While creating MySwirl, Tracy Saville envisioned a network and personal app that could help women unlock their potential, become more mindful, and better collaborate and connect professionally.“ I wanted people to have the freedom to unleash their potential, to collaborate without boundaries, to pursue their ideas and passion to make an impact in the world with as few boundaries as possible — and without having to use twenty different tools to do it,” Saville says.
Like a prophet from on high, global futurist and author Dan Burrus’ has a rare knack for technology predictions that provide us with a blueprint for change in the business world. His book Flash Foresight challenges leaders to examine hidden trends, using them to shape the innovations of tomorrow versus allowing for aimless solutions that lack relevance.
The most significant challenge for tech coworking spaces is usually having enough physical space, equipment and bandwidth for multiple creators to be able to work on a diverse number of projects at the same time. But women using hackerspaces often face another challenge as well – overcoming the tech world’s male-dominated “brogrammer” culture.
Sometimes, a real no-brainer, problem-solver of a product can crash and burn spectacularly upon entering the market. This isn’t limited to the Pepsi Clears of the world, where sheer ridiculousness doomed the idea from the start: According to Nielsen data, 85 percent of new consumer packaged goods will fail within two years. Marketing snafus, bad luck and timing aside, pitfalls in the process of product design are often to blame. Catching oneself before blundering into them takes a conscious effort, as several local designers and makers illustrate.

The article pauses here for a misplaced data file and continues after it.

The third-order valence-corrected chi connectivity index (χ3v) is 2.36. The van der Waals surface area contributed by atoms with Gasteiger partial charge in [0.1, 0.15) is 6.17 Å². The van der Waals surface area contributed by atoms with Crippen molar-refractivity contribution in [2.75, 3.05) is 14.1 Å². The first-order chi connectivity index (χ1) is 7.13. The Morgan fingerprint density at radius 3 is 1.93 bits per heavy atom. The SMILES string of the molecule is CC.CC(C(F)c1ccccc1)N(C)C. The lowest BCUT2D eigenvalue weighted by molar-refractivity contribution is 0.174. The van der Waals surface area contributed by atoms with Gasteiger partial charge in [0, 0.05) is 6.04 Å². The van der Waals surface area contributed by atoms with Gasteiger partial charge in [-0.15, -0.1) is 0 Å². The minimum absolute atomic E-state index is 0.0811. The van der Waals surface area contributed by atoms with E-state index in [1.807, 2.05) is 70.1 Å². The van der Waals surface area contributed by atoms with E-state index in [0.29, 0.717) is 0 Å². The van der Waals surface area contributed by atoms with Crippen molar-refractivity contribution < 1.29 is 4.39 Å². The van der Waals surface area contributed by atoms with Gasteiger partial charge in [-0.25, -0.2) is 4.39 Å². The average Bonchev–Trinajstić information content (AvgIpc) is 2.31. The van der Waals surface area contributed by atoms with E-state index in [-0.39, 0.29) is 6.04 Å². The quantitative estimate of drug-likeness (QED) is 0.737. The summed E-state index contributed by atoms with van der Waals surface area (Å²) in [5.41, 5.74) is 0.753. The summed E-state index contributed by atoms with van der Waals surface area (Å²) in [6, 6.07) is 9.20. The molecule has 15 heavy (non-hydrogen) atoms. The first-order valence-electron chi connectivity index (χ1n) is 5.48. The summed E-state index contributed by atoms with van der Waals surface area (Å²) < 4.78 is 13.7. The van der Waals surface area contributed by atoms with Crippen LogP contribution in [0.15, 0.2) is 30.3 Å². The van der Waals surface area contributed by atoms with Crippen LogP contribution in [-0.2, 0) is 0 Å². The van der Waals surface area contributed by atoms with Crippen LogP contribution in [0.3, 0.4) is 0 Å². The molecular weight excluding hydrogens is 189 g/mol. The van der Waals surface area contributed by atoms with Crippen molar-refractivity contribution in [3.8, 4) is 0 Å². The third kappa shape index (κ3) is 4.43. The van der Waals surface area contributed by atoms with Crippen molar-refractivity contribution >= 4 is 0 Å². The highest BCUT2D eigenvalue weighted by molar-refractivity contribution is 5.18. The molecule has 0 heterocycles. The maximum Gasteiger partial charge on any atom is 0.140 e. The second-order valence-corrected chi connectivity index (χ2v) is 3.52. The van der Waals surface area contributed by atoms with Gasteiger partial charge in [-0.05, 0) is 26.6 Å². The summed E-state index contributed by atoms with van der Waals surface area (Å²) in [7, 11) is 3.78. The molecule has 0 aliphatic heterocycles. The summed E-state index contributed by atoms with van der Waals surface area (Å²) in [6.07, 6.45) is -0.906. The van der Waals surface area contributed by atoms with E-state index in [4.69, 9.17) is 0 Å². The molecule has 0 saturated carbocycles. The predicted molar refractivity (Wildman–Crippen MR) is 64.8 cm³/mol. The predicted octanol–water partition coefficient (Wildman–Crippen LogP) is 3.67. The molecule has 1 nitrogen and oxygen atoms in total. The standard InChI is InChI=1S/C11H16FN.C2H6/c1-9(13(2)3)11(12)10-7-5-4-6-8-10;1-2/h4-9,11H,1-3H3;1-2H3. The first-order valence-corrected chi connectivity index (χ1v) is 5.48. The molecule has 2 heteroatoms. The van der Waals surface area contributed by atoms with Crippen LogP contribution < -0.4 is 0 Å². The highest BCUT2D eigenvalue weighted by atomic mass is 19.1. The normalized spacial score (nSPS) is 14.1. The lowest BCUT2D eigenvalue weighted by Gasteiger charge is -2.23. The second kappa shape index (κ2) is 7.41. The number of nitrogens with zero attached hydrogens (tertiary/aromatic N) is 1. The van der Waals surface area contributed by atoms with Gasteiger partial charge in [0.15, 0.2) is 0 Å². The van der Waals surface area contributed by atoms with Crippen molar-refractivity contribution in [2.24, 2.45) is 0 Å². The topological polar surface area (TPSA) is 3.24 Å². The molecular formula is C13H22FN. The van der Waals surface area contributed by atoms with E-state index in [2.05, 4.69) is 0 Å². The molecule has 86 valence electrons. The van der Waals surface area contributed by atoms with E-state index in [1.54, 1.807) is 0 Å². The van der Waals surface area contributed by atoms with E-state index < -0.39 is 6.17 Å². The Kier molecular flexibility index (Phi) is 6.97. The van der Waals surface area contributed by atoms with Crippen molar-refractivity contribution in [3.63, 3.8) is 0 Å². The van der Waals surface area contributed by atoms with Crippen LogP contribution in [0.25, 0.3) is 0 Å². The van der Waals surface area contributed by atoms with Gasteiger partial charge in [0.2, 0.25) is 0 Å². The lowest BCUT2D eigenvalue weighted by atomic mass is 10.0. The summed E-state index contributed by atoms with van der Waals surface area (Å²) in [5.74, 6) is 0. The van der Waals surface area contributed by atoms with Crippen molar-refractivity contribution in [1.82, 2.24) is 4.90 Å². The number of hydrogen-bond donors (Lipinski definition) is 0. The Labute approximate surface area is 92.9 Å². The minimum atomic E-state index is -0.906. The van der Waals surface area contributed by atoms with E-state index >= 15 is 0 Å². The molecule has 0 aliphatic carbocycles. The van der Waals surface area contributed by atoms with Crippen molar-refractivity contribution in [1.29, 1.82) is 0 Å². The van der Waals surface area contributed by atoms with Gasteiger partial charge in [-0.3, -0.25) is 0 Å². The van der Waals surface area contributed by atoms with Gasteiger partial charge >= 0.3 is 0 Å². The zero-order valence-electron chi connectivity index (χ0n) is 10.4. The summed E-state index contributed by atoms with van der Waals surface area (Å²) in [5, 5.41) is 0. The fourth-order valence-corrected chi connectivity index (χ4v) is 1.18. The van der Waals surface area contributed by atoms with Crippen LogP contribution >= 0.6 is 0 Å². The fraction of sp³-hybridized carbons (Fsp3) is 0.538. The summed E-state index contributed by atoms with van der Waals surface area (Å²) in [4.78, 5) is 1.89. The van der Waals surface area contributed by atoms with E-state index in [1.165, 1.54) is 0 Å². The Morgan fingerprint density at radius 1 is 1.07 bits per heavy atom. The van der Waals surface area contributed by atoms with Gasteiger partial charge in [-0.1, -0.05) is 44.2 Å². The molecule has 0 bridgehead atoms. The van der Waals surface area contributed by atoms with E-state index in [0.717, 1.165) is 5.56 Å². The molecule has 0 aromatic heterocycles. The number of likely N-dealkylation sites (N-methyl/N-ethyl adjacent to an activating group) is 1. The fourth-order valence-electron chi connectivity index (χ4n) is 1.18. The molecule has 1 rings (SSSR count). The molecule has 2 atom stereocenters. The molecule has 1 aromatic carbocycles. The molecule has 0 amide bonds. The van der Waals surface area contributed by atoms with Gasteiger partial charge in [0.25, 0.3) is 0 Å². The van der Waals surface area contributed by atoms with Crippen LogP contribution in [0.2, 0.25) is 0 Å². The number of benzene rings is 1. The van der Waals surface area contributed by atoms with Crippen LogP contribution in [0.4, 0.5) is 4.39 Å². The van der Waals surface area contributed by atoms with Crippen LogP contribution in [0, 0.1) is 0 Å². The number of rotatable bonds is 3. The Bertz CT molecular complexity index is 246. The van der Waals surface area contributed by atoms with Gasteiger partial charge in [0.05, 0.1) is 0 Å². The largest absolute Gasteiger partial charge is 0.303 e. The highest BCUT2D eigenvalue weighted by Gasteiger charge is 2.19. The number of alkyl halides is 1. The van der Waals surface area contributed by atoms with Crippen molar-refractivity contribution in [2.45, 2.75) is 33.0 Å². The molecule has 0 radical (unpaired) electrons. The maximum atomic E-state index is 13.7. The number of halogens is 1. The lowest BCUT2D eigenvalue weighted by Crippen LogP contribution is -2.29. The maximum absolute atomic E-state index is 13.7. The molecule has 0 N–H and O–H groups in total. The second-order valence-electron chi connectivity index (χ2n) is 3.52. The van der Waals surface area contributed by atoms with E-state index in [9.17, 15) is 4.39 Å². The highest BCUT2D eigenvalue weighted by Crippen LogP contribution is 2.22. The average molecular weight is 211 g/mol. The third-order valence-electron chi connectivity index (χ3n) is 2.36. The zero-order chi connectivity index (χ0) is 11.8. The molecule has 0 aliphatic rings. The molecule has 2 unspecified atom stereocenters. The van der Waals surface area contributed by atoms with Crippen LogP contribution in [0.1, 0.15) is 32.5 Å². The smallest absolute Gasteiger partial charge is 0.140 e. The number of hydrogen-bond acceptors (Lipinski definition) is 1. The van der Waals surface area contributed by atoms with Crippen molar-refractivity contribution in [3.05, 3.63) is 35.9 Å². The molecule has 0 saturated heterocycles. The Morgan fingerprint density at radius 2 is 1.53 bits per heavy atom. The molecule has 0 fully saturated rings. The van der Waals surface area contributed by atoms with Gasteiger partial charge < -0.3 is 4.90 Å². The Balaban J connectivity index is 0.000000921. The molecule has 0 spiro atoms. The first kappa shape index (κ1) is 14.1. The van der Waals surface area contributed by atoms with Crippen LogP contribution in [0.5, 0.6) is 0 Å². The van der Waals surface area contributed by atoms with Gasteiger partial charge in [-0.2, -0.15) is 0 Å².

I’ve been thinking a lot about a 3-year-old book in recent days- — even more so in the aftermath of the recent study mission to Chicago. The book is Brad Feld’s Startup Communities — a how-to manual for building vibrant, connected communities of innovative companies and entrepreneurs.
Rocket Department. started as a joke. It was 2013 and the 5-member team decided to design an offbeat product for a local hackathon.
Karen Crawford hasn’t carried a purse in three years. Instead, she uses a prototype wallet, which holds her driver’s license, credit cards, cash and a gym membership card, but also serves as an iPhone case and has a Bluetooth-enabled key tracker. As CEO of New Wallet a Folsom-based startup, Crawford led the development of this design after she couldn’t find a product on the market to meet her needs.
When Faiz Saif got his electrical engineering degree from Sacramento State in 2010, he never dreamt his business card would say “Owner, Clothes For Bros” just a few short years later. But thanks to a downturned economy and the presence of a unique store in south Sacramento, Saif isn’t looking for an electrical engineering job anymore. Instead, he’s looking to expand his growing business into a retail empire.